Our cookies

We use cookies, which are small text files, to improve your experience on our website.
You can allow or reject non essential cookies or manage them individually.

Reject allAllow all

More options  •  Cookie policy

Our cookies

Allow all

We use cookies, which are small text files, to improve your experience on our website. You can allow all or manage them individually.

You can find out more on our cookie page at any time.

EssentialThese cookies are needed for essential functions such as logging in and making payments. Standard cookies can’t be switched off and they don’t store any of your information.
AnalyticsThese cookies help us collect information such as how many people are using our site or which pages are popular to help us improve customer experience. Switching off these cookies will reduce our ability to gather information to improve the experience.
FunctionalThese cookies are related to features that make your experience better. They enable basic functions such as social media sharing. Switching off these cookies will mean that areas of our website can’t work properly.

Save preferences

RSPCA/UFAW/IAT Rodent Welfare Group Meeting


30th RSPCA/UFAW/IAT Rodent Welfare Group Meeting

31 October 2023

Francis Crick Institute, London, UK

The 30th Rodent Welfare Meeting presented a chance to look at how the welfare of rodents used in research has been improved over the past decades, and to consider what improvements are yet to be made.

The meeting was held in conjunction with the Royal Society for the Prevention of Cruelty to Animals (RSPCA) and the Institute of Animal Technology (IAT) and was aimed at all those involved with the housing, husbandry and care of laboratory rodents. We were delighted to welcome more than 50 delegates to the in-person event.

The meeting featured five posters and 11 talks, including:

  • Progress on refined mouse handling – has it made a difference?
    Professor Jane Hurst (University of Liverpool, UK)

    The recipient of the UFAW Medal for Outstanding Contributions to Animal Welfare Science 2022 outlined her work on refined handling of laboratory mice. Despite demonstrating in 2010 that methods such as tunnel handling or cupping reduced anxiety and stress compared to picking mice up by the tail, it took a surprising amount of time before it was taken up more widely. This demonstrates the need for active outreach for faster implementation.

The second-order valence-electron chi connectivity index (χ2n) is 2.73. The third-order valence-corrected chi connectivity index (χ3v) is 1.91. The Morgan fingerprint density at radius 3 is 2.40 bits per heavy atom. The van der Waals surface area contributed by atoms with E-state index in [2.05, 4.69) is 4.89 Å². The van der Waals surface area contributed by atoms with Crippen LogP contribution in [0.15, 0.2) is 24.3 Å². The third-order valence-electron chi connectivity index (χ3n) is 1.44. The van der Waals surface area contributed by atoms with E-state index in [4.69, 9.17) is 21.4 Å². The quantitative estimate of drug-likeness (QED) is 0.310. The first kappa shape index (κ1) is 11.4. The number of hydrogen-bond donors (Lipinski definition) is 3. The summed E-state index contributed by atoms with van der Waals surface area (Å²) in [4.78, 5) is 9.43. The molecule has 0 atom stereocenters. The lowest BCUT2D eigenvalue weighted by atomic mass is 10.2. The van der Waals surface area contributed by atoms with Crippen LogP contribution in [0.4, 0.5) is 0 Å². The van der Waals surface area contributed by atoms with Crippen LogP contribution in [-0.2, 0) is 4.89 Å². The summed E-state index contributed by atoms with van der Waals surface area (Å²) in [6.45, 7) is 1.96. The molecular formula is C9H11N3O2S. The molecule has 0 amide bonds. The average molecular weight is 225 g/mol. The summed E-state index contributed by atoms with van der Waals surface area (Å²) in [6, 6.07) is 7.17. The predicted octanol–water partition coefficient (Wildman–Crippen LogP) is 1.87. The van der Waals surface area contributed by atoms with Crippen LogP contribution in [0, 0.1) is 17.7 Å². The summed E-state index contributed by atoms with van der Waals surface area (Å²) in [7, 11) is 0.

• A mapping review of refinements to laboratory rat housing and husbandry
    Vikki Neville (University of Bristol, UK)

    Vikki outlined the findings of this UFAW-funded project which involved a systematic review of 1017 articles to assess the effectiveness of enrichment in rat housing. The study found that rats prefer complex environments with distinct areas for fulfilling different functions. The study also highlighted the need to develop heterogenous in-cage habitats to cater for the varied needs of individuals, including opportunities for shelter, exercise and foraging.
  • Refinements of handling and dosing methods for rats and mice
    Julia Bartlett (University of Bristol, UK)

    The 3HS initiative (Housing, Handling and Habituation) was launched, emphasizing the importance of habituating lab rodents to handling. The initiative seeks to implement a holistic approach to refinement that considers the lifetime experience of laboratory animals to promote positive experiences and reduce cumulative suffering. Julia also included examples of ways of holding a rat for injection without scruffing, as well as methods for achieving voluntary intake of oral drugs to avoid gavage.

The meeting demonstrated that great strides have been made in understanding and working out how to improve the welfare of rodents in research, but getting those refinements translated into everyday use can be slow. It is clear that animal care staff play a crucial role in the implementation of refinements.

The meeting serves as an important forum for sharing knowledge both about the latest refinements, and the innovative ways various institutions have found to ensure they are implemented. We look forward to another 30 years of progress.